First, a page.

Genetic diversity affects colony survivorship in commercial honey bee colonies
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Honey bee (Apis mellifera) queens mate with unusually high numbers of males (average of approximately 12 drones), although there is much variation among queens. One main consequence of such extreme polyandry is an increased diversity of worker genotypes within a colony, which has been shown empirically to confer significant adaptive advantages that result in higher colony productivity and survival. Moreover, honey bees are the primary insect pollinators used in modern commercial production agriculture, and their populations have been in decline worldwide. Here, we compare the mating frequencies of queens, and therefore, intracolony genetic diversity, in three commercial beekeeping operations to determine how they correlate with various measures of colony health and productivity, particularly the likelihood of queen supersedure and colony survival in functional, intensively managed beehives. We found the average effective paternity frequency (m e ) of this population of honey bee queens to be 13.6 ± 6.76, which was not significantly different between colonies that superseded their queen and those that did not. However, colonies that were less genetically diverse (headed by queens with m e ≤ 7.0) were 2.86 times more likely to die by the end of the study when compared to colonies that were more genetically diverse (headed by queens with m e > 7.0). The stark contrast in colony survival based on increased genetic diversity suggests that there are important tangible benefits of increased queen mating number in managed honey bees, although the exact mechanism(s) that govern these benefits have not been fully elucidated.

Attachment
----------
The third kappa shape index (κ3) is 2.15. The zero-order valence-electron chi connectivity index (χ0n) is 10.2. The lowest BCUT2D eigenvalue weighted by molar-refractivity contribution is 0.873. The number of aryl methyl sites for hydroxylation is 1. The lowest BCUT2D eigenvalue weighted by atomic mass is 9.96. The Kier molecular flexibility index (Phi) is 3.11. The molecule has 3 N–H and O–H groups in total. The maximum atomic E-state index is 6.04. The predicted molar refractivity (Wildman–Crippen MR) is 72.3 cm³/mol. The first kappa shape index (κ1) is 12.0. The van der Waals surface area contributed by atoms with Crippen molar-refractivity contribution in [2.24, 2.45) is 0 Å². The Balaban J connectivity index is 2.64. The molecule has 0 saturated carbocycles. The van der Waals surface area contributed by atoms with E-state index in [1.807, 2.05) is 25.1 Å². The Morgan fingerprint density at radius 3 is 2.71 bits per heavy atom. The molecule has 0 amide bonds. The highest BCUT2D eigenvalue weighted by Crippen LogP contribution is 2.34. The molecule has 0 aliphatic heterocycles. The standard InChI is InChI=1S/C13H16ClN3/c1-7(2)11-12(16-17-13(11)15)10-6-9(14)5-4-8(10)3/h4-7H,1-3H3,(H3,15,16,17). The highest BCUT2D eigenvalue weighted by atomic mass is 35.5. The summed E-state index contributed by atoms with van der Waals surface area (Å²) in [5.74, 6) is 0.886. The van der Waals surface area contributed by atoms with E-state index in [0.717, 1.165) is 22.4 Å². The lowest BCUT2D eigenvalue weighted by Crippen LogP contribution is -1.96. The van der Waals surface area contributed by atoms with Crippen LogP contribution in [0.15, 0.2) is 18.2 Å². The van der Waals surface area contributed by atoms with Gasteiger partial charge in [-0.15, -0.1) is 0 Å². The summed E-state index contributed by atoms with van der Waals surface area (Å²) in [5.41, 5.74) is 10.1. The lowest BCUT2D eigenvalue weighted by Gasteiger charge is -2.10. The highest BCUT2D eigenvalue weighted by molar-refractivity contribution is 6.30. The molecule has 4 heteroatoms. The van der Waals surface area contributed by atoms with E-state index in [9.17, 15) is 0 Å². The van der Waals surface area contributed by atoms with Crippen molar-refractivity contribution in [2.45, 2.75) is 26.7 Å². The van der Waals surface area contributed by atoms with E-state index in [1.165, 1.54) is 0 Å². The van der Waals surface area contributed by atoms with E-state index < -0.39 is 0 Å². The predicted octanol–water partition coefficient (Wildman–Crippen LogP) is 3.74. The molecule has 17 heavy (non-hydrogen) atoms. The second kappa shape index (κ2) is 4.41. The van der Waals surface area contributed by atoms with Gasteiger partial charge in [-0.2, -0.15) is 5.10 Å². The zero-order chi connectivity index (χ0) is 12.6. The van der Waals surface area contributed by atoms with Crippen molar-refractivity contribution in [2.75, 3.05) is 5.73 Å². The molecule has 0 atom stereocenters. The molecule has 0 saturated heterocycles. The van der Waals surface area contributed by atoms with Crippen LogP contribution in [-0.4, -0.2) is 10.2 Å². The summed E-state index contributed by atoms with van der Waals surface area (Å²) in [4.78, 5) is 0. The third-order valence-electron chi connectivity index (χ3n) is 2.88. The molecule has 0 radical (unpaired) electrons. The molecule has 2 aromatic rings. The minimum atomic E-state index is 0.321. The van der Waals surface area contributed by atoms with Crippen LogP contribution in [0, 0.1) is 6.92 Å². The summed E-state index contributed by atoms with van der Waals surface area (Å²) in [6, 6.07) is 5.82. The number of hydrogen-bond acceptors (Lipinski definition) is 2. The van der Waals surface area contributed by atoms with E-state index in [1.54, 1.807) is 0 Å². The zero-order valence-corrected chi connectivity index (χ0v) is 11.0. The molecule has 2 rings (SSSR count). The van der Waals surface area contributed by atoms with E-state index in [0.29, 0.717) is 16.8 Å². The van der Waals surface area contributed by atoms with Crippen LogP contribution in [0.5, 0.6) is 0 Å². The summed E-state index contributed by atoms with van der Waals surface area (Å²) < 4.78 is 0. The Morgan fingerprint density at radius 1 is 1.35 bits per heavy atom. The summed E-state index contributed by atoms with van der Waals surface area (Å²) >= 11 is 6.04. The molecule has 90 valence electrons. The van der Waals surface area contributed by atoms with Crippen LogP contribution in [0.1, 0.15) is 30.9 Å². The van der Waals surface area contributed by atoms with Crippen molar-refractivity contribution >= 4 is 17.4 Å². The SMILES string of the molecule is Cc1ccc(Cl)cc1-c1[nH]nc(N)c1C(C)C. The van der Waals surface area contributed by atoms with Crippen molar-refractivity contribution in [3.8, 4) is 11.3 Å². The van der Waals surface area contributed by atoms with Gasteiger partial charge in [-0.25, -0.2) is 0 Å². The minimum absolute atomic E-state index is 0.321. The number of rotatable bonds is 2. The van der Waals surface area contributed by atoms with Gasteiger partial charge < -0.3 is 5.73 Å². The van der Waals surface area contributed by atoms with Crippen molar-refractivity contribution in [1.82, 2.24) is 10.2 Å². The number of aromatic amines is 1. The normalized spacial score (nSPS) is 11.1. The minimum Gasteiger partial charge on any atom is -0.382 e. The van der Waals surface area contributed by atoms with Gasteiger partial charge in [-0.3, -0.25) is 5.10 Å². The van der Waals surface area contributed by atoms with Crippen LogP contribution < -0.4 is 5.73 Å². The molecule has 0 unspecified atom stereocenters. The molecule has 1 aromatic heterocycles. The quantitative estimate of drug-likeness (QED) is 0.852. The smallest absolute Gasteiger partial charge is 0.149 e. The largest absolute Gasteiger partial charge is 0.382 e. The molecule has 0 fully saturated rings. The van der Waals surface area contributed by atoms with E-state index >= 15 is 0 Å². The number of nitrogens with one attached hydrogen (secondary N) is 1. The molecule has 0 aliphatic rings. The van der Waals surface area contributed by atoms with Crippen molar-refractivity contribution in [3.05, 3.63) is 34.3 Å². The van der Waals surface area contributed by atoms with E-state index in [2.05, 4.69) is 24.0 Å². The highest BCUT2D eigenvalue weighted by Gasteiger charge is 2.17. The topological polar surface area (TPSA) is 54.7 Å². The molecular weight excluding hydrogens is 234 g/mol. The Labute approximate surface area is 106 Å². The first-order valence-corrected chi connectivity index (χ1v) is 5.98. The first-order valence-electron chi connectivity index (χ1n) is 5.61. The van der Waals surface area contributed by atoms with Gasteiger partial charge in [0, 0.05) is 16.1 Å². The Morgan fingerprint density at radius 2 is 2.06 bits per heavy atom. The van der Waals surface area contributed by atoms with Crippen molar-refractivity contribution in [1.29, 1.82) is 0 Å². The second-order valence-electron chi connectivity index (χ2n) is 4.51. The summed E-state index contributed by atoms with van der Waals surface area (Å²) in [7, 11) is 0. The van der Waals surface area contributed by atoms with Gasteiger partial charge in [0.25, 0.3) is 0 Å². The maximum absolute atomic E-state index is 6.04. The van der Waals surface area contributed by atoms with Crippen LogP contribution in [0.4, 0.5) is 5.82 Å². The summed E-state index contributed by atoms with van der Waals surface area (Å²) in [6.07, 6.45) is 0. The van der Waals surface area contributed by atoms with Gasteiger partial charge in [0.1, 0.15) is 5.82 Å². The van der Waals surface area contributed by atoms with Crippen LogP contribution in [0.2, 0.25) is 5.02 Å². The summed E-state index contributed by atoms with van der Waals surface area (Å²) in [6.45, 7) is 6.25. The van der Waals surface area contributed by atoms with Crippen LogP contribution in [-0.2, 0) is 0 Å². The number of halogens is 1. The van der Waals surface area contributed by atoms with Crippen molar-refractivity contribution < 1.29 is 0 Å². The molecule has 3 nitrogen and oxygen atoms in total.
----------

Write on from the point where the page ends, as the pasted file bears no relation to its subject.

KeywordsGenetic diversity Social insects Genotyping Supersedure Colony mortality
We thank the three participating beekeepers for their assistance in this project as well as Michael Andree, Karen Roccasacca, Linda Wertz, and Nishit Patel and Nathan Rice for help in collecting and processing samples. We would like to thank Joel Caren, John Harman, Deborah Delaney, Winnie Lee, Flora Lee, Mithun Patel, and Matt Mayer for their help in DNA extractions and PCR analyses. This study was supported by the National Research Initiative of the USDA Cooperative State Research, Education and Extension Service, grant number 2007–02281, USDA-ARS as well as by grants from the North Carolina Department of Agriculture and Consumer Services and the National Honey Board.
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